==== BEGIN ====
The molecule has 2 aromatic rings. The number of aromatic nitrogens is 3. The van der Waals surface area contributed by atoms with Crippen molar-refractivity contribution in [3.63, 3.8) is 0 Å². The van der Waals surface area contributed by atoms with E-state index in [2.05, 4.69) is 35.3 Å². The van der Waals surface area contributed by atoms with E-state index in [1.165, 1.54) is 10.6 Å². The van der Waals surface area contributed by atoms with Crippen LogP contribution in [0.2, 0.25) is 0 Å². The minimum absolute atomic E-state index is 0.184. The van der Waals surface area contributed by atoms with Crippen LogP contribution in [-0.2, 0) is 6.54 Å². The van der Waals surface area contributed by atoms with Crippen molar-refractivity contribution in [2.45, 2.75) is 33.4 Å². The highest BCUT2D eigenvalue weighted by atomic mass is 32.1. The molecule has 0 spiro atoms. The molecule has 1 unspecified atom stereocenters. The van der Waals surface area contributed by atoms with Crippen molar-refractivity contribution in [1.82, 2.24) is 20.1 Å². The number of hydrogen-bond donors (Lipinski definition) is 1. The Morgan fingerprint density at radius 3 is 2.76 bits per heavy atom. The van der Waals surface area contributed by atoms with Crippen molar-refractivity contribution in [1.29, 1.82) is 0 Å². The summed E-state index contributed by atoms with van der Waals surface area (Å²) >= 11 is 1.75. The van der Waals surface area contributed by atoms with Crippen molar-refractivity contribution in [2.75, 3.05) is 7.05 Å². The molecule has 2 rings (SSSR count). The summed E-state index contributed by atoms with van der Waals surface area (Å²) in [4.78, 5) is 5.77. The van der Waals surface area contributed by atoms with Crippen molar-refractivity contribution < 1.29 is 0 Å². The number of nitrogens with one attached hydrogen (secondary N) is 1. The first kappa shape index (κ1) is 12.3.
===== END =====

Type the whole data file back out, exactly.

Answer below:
The molecule has 2 aromatic rings. The number of aromatic nitrogens is 3. The van der Waals surface area contributed by atoms with Crippen molar-refractivity contribution in [3.63, 3.8) is 0 Å². The van der Waals surface area contributed by atoms with E-state index in [2.05, 4.69) is 35.3 Å². The van der Waals surface area contributed by atoms with E-state index in [1.165, 1.54) is 10.6 Å². The van der Waals surface area contributed by atoms with Crippen LogP contribution in [0.2, 0.25) is 0 Å². The minimum absolute atomic E-state index is 0.184. The van der Waals surface area contributed by atoms with Crippen LogP contribution in [-0.2, 0) is 6.54 Å². The van der Waals surface area contributed by atoms with Crippen molar-refractivity contribution in [2.45, 2.75) is 33.4 Å². The highest BCUT2D eigenvalue weighted by atomic mass is 32.1. The molecule has 0 spiro atoms. The molecule has 1 unspecified atom stereocenters. The van der Waals surface area contributed by atoms with Crippen molar-refractivity contribution in [1.82, 2.24) is 20.1 Å². The number of hydrogen-bond donors (Lipinski definition) is 1. The Morgan fingerprint density at radius 3 is 2.76 bits per heavy atom. The van der Waals surface area contributed by atoms with Crippen molar-refractivity contribution in [1.29, 1.82) is 0 Å². The summed E-state index contributed by atoms with van der Waals surface area (Å²) >= 11 is 1.75. The van der Waals surface area contributed by atoms with Crippen molar-refractivity contribution in [2.75, 3.05) is 7.05 Å². The molecule has 2 rings (SSSR count). The summed E-state index contributed by atoms with van der Waals surface area (Å²) in [4.78, 5) is 5.77. The van der Waals surface area contributed by atoms with Crippen molar-refractivity contribution < 1.29 is 0 Å². The number of nitrogens with one attached hydrogen (secondary N) is 1. The first kappa shape index (κ1) is 12.3.